THE POPULAR SCIENCE MONTHLY.
calls to mind the fact that in personal service have originated a number of family names. The old Saxon had his face scraped by a barber, whence our swarm of Barbers, Barbars, Barbors, Barbours, and Burbers; while in those days the hair of the ladies was artistically "tired," whence the Tyers, Tyrers, and Tyermans of the present day. When sick, or "ill," as his descendants now say, he sent for the leech, and this worthy has left a numerous progeny among the Leeches Leaches, and Leachers. His letters were written by scriveners, who still remain among us as Scribners; and, when he needed relaxation, he was entertained by Players, Dancers, Whistlers, and Singers.
|THE HOME OF THE FERNS.|
By T. JOHNSTON EVANS.
IN the New World, as well as in the Old, there is many a charming spot, far away in the wild woodland or within the sunless recesses of deep-furrowed mountain gorges, which might well merit the designation by which this paper is prefixed. Indeed, for a very long period the ferns of North and South America have received considerable attention at the hands of botanists; nor must it be forgotten that, centuries before the white man set his foot upon the great continent of the West, several species of these beautiful plants were much sought after by the aborigines. The common polypody (Polypodium vulgare), which is one of the most frequently met with ferns in the Eastern States, was highly valued by the various Indian tribes for its medicinal properties, while Kalm also relates that the red man seems to have universally used the beautiful maiden-hair (Adiantum capillus Veneris) as an infallible cure for cough and difficulty of breathing. Fascinating, however, in the eyes of botanists, as are the various homes of these beautiful plants in the Northern and Southern States, there is beyond the Atlantic one spot above all others upon which Nature has lavished her most glorious gifts, which, par excellence, may well be termed "the home of the ferns."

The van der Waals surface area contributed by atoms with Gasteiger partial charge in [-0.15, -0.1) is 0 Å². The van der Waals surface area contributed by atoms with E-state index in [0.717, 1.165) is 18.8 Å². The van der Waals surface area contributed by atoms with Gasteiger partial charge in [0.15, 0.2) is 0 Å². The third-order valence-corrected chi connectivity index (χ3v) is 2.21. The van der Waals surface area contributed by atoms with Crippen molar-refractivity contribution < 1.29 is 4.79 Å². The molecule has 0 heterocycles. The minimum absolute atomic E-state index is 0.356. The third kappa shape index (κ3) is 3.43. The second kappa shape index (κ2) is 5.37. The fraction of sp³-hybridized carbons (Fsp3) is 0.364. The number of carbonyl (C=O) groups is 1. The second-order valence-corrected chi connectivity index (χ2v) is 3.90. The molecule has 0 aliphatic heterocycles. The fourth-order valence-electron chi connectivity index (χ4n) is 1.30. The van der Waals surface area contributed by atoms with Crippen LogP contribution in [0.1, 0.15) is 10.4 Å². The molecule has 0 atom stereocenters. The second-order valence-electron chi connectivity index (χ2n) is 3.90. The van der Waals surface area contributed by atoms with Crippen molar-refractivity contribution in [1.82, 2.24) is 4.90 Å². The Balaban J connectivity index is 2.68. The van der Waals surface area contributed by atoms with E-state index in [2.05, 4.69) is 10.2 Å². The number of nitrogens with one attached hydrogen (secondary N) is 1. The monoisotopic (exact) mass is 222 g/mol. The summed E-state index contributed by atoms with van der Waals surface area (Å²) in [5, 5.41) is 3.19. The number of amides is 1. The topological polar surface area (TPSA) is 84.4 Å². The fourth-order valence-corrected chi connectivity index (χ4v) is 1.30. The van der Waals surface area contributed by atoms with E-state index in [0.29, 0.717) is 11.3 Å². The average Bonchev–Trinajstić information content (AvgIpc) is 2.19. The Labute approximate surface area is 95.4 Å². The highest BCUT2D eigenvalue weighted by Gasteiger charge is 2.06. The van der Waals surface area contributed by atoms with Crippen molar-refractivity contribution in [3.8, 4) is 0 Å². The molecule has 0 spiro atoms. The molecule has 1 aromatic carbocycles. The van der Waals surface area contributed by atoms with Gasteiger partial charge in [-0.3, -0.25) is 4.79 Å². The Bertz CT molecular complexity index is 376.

Justly celebrated for the wondrous beauty of its diversified scenery of waterfalls and lakes and towering mountains, crimson in their autumnal glory with the ripe berries of the arbutus, this favored locality is also especially remarkable for the luxuriant growth of the rarest and most highly prized by collectors of European ferns.
Accompanied by a few scientific friends, among whom were a practical geologist and a skillful field botanist, I recently paid a visit to this fascinating region. It was toward the close of Septem-